OK, so I know this might sound a little similar to the preceding slide, and it is, but while that slide focused on the presence of famous, proven attacking players, this places more emphasis on the depth in the team as a whole.
At the heart of Arsenal last season were two fabulously talented engineers in Mikel Arteta and Alex Song, and these two did a phenomenal job at keeping the team ticking over, keeping the players working, keeping the ball moving, doing their job.
They were probably the most vital cog in the squad last season, and that is even counting Robin van Persie. All you have to do is take a look at Arsenal’s matches when one or both of these generals was missing to see how directionless the team looked.
There was a great deal of responsibility on the shoulders of the two, especially as Arteta was coming into his first season at Arsenal and Song, while experienced and proven, was faced with the prospect of his first season without Cesc Fabregas marshaling the midfield.
And they responded superbly. They alternated their defensive and attacking duties with splendid coherence and understanding, and their differing skill-sets complemented one another perfectly, with Song contributing 11 assists and Arteta, especially late in the season, scoring some fabulously important goals.
The beautiful thing is, the immense workload the pair had to share this year has now, almost immediately, been at least halved.
Wenger received an amount of stick from some quarters for describing the returns of Abou Diaby and Jack Wilshere as being “like new signings”.
But, really, how else could they be described? They weren’t there last year, they are there this year. That means, yeah, we pretty much are gaining two new players...albeit players who are well-acquainted with the team’s playing style, their compatriots, and the manager.
The impending returns of these two excellent players significantly lessens the load on Arteta’s and Song’s backs, as (without meaning to sound crass) the “prodigal sons” interchange exceptionally well with last season’s midfielders.
Song and Diaby are both big, strong, physical players who like to venture forward and are capable in defense, while Wilshere and Arteta are both incisive passers with good first touches and excellent dribbling skills.
And let’s not even get into what Arsenal’s youth (and the prospective loan of Nuri Sahin) might do to Arsenal’s midfield!
Emmanuel Frimpong is getting to a point where he can muscle his way into the first-team for a few games a season, as is Francis Coquelin.
Both these players have great futures ahead of them, and let’s be honest: if you have a reputation as a bone-crushing, fearless defender who revels in the media spotlight, enjoys picking physical fights with mercenary ex-teammates, and have your very own personal verb, all at the age of 20...you’re doing pretty well for yourself.
Coquelin is simply Yann M’Vila in a better team and thus without quite as much first-team exposure. He has calmness, composure and restraint.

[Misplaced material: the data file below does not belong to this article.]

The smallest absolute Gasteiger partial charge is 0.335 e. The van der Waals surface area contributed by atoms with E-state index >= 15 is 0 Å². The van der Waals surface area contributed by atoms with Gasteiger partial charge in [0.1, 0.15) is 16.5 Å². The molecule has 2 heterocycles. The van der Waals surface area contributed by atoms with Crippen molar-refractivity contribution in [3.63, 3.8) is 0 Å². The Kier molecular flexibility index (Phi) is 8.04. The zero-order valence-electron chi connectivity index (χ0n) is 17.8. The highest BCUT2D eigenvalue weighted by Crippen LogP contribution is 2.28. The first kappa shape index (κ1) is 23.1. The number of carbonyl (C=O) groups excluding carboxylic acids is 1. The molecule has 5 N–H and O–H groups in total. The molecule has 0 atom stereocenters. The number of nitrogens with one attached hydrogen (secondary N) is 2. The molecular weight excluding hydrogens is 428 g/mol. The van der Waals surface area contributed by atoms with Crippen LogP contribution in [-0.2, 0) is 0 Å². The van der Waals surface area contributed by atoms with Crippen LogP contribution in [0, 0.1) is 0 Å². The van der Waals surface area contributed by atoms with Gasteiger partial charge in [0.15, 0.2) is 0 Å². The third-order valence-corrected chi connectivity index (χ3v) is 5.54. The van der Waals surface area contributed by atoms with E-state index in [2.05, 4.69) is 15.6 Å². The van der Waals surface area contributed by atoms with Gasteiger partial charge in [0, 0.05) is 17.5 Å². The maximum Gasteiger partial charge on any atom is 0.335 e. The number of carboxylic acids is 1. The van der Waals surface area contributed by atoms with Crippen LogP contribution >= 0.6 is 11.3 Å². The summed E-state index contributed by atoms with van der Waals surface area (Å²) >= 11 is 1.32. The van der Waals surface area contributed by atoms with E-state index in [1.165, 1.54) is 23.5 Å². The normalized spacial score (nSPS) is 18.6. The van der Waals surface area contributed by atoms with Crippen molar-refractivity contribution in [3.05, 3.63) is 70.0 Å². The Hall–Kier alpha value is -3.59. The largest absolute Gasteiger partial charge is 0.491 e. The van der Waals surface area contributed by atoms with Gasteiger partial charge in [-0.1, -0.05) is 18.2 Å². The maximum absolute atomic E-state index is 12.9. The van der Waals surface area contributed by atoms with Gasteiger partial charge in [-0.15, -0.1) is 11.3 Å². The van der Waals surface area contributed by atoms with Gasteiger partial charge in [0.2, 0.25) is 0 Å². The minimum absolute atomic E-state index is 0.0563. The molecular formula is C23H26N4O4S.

With a little help from his friends, and some positional and mental education (which he’ll no doubt receive in abundance from the Arsenal coaching staff) he could really become something.
The addition of Nuri Sahin would put Arsenal in the suspiciously delightful position of not only having seven players battling it out for four attacking roles, but having four players who can contribute in the “enforcer” midfield role (Song, Frimpong, Coquelin, Diaby...I know he’s more attacking-minded, but I can see him playing here) and four completely different players competing for the more attacking, advanced box-to-box role (Ramsey, Arteta, Wilshere, Sahin).
WHAT. IS. HAPPENING!?!?!?!?!?
Even in defense, which is undoubtedly our weakest area, Arsenal is not as “up the creek” as we might like to think we are.
In Kieren Gibbs we have an eager young left-back in a similar mould to Ashley Cole and Gael Clichy who can only really go up, while Andre Santos is definitely no mug as his cover.
The Brazilian might lack Gibbs’ defensive discipline and pace, but he at least somewhat compensates for this with attacking flair and experience, and remember that he is second-choice...Aleksander Kolarov ain’t “all that” either.
In the heart of the defense we have three world-class centre-backs, two of whom (Vermaelen and Koscielny) are starting to form a beautiful understanding, and the third of whom (Mertesacker) is very much a positioning-style defender, and thus can adapt his game to playing with either of the aforementioned.
The only place where issues could genuinely arise is if Bacary Sagna cops it bad early-season and we’re forced to play someone out of position on the right for an extended period of time, but if indeed there are football gods they surely would not be so cruel.
What I’m trying to say is that whatever angle you look at Arsenal’s squad from, only one conclusion can be reached: that it is without a shadow of a doubt one of the deepest and most multi-talented squads in the Premier League. I, in fact, would not use the “one of” precursor, but it shall remain for the sake of political correctness.
If van Persie knows football (and as a professional footballer, he certainly should), surely he can see this? Surely he is not blind to this gorgeous mix of skill and speed, strength and finesse, youth and experience, and what wonderful things happen when such variety is put in the proverbial melting pot?
And when he sees this, surely...surely...he has to reconsider his statement.
Unless his ambitions involve single-handedly flying to the moon, claiming Arsenal are not measuring up to what van Persie considers himself capable of is, to coin an acronym, BS.